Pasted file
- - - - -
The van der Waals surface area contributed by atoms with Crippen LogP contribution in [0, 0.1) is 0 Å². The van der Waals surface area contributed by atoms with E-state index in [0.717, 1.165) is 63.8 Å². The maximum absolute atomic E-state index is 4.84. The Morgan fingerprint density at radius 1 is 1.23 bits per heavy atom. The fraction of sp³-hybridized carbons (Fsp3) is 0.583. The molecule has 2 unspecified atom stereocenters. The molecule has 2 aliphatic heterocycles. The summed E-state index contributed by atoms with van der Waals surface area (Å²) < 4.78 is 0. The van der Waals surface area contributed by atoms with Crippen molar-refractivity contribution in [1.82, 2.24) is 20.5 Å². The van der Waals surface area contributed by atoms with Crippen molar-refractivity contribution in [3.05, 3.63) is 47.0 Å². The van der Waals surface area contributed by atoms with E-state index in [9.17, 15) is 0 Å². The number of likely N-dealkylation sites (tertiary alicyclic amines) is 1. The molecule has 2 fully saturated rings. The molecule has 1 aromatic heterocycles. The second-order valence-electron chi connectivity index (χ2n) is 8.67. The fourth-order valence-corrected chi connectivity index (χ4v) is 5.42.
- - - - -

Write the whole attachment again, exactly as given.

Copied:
The van der Waals surface area contributed by atoms with Crippen LogP contribution in [0, 0.1) is 0 Å². The van der Waals surface area contributed by atoms with E-state index in [0.717, 1.165) is 63.8 Å². The maximum absolute atomic E-state index is 4.84. The Morgan fingerprint density at radius 1 is 1.23 bits per heavy atom. The fraction of sp³-hybridized carbons (Fsp3) is 0.583. The molecule has 2 unspecified atom stereocenters. The molecule has 2 aliphatic heterocycles. The summed E-state index contributed by atoms with van der Waals surface area (Å²) < 4.78 is 0. The van der Waals surface area contributed by atoms with Crippen molar-refractivity contribution in [1.82, 2.24) is 20.5 Å². The van der Waals surface area contributed by atoms with Crippen molar-refractivity contribution in [3.05, 3.63) is 47.0 Å². The van der Waals surface area contributed by atoms with E-state index in [9.17, 15) is 0 Å². The number of likely N-dealkylation sites (tertiary alicyclic amines) is 1. The molecule has 2 fully saturated rings. The molecule has 1 aromatic heterocycles. The second-order valence-electron chi connectivity index (χ2n) is 8.67. The fourth-order valence-corrected chi connectivity index (χ4v) is 5.42.